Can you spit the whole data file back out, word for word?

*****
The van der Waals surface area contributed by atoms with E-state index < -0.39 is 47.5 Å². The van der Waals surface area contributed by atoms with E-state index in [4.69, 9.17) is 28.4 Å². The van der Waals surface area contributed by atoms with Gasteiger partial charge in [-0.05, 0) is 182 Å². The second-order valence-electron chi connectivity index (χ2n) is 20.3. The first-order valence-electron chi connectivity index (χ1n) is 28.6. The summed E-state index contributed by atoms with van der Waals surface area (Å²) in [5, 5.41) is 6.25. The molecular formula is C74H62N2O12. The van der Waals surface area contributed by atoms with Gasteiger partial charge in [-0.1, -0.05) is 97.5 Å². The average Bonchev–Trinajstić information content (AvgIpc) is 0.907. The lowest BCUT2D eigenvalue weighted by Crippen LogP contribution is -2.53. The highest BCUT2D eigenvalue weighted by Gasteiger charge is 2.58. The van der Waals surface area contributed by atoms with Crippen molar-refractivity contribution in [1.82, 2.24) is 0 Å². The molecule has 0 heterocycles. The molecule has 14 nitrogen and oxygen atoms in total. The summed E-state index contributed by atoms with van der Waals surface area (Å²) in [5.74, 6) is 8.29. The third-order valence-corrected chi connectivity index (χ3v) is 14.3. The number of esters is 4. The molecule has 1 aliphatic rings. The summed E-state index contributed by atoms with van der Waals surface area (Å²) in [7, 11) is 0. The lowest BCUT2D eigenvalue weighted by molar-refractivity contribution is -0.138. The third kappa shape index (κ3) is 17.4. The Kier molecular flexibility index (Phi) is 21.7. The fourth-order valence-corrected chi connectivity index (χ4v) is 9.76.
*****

The van der Waals surface area contributed by atoms with E-state index < -0.39 is 47.5 Å². The van der Waals surface area contributed by atoms with E-state index in [4.69, 9.17) is 28.4 Å². The van der Waals surface area contributed by atoms with Gasteiger partial charge in [-0.05, 0) is 182 Å². The second-order valence-electron chi connectivity index (χ2n) is 20.3. The first-order valence-electron chi connectivity index (χ1n) is 28.6. The summed E-state index contributed by atoms with van der Waals surface area (Å²) in [5, 5.41) is 6.25. The molecular formula is C74H62N2O12. The van der Waals surface area contributed by atoms with Gasteiger partial charge in [-0.1, -0.05) is 97.5 Å². The average Bonchev–Trinajstić information content (AvgIpc) is 0.907. The lowest BCUT2D eigenvalue weighted by Crippen LogP contribution is -2.53. The highest BCUT2D eigenvalue weighted by Gasteiger charge is 2.58. The van der Waals surface area contributed by atoms with Crippen molar-refractivity contribution in [1.82, 2.24) is 0 Å². The molecule has 0 heterocycles. The molecule has 14 nitrogen and oxygen atoms in total. The summed E-state index contributed by atoms with van der Waals surface area (Å²) in [5.74, 6) is 8.29. The third-order valence-corrected chi connectivity index (χ3v) is 14.3. The number of esters is 4. The molecule has 1 aliphatic rings. The summed E-state index contributed by atoms with van der Waals surface area (Å²) in [7, 11) is 0. The lowest BCUT2D eigenvalue weighted by molar-refractivity contribution is -0.138. The third kappa shape index (κ3) is 17.4. The Kier molecular flexibility index (Phi) is 21.7. The fourth-order valence-corrected chi connectivity index (χ4v) is 9.76.